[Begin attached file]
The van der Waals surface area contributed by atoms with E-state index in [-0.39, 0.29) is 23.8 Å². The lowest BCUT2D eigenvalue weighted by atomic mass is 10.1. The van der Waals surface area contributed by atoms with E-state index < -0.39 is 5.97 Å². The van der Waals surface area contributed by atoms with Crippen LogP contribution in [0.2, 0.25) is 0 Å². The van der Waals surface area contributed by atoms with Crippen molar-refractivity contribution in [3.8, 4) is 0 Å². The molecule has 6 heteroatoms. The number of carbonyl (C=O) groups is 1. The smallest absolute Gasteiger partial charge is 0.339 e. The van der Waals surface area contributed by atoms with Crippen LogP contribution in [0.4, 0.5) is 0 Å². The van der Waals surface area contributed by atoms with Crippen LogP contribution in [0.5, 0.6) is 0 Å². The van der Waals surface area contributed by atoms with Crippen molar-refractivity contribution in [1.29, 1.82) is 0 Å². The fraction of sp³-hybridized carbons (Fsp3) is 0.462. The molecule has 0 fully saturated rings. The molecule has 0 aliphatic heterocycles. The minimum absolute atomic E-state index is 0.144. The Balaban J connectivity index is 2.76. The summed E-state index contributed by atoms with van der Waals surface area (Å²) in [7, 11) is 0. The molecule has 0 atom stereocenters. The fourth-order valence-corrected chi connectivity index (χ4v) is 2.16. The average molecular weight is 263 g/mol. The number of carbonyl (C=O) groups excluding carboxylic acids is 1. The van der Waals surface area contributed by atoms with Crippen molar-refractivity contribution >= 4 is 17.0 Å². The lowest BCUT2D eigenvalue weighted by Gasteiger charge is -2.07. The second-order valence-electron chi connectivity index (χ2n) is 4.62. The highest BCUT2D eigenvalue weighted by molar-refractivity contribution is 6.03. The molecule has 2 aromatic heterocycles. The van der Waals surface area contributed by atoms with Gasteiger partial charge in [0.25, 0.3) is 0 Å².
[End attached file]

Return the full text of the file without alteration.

The van der Waals surface area contributed by atoms with E-state index in [-0.39, 0.29) is 23.8 Å². The lowest BCUT2D eigenvalue weighted by atomic mass is 10.1. The van der Waals surface area contributed by atoms with E-state index < -0.39 is 5.97 Å². The van der Waals surface area contributed by atoms with Crippen LogP contribution in [0.2, 0.25) is 0 Å². The van der Waals surface area contributed by atoms with Crippen molar-refractivity contribution in [3.8, 4) is 0 Å². The molecule has 6 heteroatoms. The number of carbonyl (C=O) groups is 1. The smallest absolute Gasteiger partial charge is 0.339 e. The van der Waals surface area contributed by atoms with Crippen LogP contribution in [0.4, 0.5) is 0 Å². The van der Waals surface area contributed by atoms with Crippen LogP contribution in [0.5, 0.6) is 0 Å². The van der Waals surface area contributed by atoms with Crippen molar-refractivity contribution in [1.29, 1.82) is 0 Å². The fraction of sp³-hybridized carbons (Fsp3) is 0.462. The molecule has 0 fully saturated rings. The molecule has 0 aliphatic heterocycles. The minimum absolute atomic E-state index is 0.144. The Balaban J connectivity index is 2.76. The summed E-state index contributed by atoms with van der Waals surface area (Å²) in [7, 11) is 0. The molecule has 0 atom stereocenters. The fourth-order valence-corrected chi connectivity index (χ4v) is 2.16. The average molecular weight is 263 g/mol. The number of carbonyl (C=O) groups excluding carboxylic acids is 1. The van der Waals surface area contributed by atoms with Crippen molar-refractivity contribution >= 4 is 17.0 Å². The lowest BCUT2D eigenvalue weighted by Gasteiger charge is -2.07. The second-order valence-electron chi connectivity index (χ2n) is 4.62. The highest BCUT2D eigenvalue weighted by molar-refractivity contribution is 6.03. The molecule has 2 aromatic heterocycles. The van der Waals surface area contributed by atoms with Gasteiger partial charge in [0.25, 0.3) is 0 Å².